MADRID (AP) — Susana Diaz, the regional president of Andalusia, has launched her bid to become the first woman to lead Spain's Socialist party.
Diaz announced her candidacy for the Socialists' upcoming leadership election at a rally Sunday in Madrid, where she was flanked by former Prime Ministers Felipe Gonzalez and Jose Luis Rodriguez Zapatero and other party heavyweights.
Diaz told the packed hall that she plans to "bring back the passion and hope to the Socialists, something that will help us win the next general elections."
Diaz, 42, has been the regional president of Andalusia since 2013. The southern region is one of the few remaining strongholds for a Socialist party that has been in opposition to the conservative government since 2011.
Diaz will go up against former party leader Pedro Sanchez, who was forced out as leader last year, and Basque politician Patxi Lopez at the party congress in June 17-18. Her announcement ended months of speculation that she would run. Founded in 1879, the PSOE has never had a woman as its general secretary.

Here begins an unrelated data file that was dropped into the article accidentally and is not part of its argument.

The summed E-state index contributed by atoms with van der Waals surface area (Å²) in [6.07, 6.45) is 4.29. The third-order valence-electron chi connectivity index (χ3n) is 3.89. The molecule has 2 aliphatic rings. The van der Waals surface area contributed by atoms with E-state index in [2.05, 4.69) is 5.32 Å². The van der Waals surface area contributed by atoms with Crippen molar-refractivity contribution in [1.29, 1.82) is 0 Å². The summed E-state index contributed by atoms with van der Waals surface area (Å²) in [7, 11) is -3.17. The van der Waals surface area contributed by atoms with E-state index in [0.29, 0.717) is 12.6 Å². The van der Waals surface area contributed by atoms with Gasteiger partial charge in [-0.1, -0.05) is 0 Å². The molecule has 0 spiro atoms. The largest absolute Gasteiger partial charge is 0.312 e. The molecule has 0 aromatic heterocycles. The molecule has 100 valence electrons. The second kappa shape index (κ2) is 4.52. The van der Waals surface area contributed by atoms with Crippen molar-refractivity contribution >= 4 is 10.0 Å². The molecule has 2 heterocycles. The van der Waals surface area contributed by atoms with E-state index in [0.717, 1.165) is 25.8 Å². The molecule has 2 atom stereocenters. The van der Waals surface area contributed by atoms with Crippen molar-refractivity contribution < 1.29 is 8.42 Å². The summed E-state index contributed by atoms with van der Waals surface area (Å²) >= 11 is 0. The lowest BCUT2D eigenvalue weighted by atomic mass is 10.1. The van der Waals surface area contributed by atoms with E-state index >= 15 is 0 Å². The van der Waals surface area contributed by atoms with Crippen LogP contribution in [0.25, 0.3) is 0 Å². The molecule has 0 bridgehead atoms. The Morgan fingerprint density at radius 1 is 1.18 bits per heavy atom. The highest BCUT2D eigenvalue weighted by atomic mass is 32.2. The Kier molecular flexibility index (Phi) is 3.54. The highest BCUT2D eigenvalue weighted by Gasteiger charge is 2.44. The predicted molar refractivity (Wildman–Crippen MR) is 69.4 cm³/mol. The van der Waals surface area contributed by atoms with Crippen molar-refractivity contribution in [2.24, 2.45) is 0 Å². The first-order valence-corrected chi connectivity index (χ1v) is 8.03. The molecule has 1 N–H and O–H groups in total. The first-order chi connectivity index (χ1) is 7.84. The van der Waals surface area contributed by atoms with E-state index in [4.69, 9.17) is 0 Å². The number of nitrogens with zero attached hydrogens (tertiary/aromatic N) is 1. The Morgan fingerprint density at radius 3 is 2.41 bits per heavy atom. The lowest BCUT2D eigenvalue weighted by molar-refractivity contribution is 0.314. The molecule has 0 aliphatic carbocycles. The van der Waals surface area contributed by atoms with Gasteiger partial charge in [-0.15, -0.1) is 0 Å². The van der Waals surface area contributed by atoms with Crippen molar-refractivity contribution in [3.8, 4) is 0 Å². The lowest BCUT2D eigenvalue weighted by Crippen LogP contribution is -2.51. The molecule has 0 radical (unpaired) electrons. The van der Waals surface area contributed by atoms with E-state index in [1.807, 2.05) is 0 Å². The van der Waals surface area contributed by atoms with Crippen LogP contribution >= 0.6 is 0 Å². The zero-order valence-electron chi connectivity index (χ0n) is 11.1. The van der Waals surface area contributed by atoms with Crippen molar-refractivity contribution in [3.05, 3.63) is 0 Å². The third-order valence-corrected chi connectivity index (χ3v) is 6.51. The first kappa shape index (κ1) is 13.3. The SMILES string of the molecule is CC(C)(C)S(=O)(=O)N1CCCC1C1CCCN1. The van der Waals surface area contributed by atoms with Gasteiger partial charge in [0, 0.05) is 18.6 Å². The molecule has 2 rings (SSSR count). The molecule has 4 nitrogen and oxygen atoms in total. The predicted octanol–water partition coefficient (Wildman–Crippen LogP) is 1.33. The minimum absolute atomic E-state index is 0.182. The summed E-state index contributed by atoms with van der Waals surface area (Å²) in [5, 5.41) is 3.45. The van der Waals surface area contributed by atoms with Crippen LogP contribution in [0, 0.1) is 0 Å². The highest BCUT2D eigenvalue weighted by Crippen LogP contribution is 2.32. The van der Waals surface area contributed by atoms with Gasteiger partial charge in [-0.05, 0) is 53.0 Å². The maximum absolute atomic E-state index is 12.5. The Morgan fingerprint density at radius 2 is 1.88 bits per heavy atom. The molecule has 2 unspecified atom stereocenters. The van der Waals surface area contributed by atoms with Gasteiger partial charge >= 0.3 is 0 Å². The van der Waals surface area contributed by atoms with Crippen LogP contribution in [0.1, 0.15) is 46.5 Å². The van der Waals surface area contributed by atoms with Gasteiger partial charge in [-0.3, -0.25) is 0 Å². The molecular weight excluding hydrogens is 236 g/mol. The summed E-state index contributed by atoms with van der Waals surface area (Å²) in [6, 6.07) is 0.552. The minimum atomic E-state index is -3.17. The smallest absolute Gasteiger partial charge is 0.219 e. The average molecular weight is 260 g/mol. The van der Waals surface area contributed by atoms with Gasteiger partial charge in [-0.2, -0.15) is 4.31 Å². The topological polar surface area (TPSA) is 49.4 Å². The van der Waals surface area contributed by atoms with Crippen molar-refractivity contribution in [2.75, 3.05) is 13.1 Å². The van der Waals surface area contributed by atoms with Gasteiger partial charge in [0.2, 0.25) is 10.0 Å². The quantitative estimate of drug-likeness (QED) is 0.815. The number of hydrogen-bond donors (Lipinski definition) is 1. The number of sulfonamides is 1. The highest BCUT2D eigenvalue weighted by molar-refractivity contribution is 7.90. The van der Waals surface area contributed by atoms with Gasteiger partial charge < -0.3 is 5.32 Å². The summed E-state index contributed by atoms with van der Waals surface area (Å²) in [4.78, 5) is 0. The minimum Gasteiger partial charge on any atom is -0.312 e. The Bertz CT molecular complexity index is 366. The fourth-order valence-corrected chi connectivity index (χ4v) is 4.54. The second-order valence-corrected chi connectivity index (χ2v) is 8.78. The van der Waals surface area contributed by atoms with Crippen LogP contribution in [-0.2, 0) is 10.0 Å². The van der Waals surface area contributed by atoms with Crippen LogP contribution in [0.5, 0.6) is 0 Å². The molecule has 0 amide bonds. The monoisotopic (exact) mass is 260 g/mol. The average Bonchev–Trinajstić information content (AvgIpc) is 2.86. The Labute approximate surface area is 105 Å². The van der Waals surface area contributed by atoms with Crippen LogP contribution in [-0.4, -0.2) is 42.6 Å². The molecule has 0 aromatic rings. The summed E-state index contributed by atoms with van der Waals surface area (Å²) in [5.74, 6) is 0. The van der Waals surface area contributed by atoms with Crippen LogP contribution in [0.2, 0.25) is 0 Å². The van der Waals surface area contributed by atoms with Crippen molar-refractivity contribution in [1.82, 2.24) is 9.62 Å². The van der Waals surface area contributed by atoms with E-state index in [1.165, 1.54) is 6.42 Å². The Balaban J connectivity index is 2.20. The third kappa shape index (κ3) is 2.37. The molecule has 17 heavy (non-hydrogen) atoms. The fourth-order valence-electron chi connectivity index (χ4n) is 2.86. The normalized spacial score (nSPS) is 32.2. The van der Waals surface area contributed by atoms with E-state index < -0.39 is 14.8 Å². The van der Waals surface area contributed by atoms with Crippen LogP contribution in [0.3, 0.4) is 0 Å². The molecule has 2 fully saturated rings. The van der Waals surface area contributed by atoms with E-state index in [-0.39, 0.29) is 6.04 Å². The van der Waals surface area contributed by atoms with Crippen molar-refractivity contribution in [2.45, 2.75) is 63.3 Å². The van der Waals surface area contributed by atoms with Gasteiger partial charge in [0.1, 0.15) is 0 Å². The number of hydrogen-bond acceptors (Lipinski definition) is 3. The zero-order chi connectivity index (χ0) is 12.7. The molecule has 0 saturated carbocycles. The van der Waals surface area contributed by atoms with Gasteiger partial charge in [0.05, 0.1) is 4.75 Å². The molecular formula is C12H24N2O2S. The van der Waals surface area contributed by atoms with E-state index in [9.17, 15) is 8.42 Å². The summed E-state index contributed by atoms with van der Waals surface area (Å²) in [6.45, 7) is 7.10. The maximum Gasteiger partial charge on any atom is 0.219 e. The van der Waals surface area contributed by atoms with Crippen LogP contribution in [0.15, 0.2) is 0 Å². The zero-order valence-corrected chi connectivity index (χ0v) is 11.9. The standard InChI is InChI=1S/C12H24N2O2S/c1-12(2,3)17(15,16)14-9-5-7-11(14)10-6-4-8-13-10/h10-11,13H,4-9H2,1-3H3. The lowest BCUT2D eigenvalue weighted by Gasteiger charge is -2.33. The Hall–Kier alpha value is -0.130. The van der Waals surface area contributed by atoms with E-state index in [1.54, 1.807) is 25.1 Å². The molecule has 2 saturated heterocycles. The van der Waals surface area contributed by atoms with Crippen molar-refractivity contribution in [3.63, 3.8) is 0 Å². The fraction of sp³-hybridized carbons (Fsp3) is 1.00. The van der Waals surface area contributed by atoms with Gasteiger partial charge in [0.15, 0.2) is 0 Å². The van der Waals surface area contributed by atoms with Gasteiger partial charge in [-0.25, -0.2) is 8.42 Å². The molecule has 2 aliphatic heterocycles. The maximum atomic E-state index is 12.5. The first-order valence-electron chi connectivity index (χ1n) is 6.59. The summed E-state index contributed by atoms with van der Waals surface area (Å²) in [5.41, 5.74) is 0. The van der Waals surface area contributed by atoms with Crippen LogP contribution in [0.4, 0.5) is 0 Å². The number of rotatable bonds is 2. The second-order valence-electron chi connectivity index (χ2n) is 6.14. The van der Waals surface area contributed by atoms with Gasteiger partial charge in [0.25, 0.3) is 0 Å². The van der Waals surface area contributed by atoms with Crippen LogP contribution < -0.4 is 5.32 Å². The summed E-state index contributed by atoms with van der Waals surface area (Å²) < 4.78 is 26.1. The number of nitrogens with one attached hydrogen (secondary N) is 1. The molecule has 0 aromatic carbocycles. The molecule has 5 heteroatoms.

The outcome of the Socialists' leadership battle could have an immediate impact on Spain's minority government, which depends on support from other parties to pass laws in parliament. Since Sanchez's ousting, the Socialist party has been run by a caretaker committee that has been willing to support some of the conservative government's initiatives.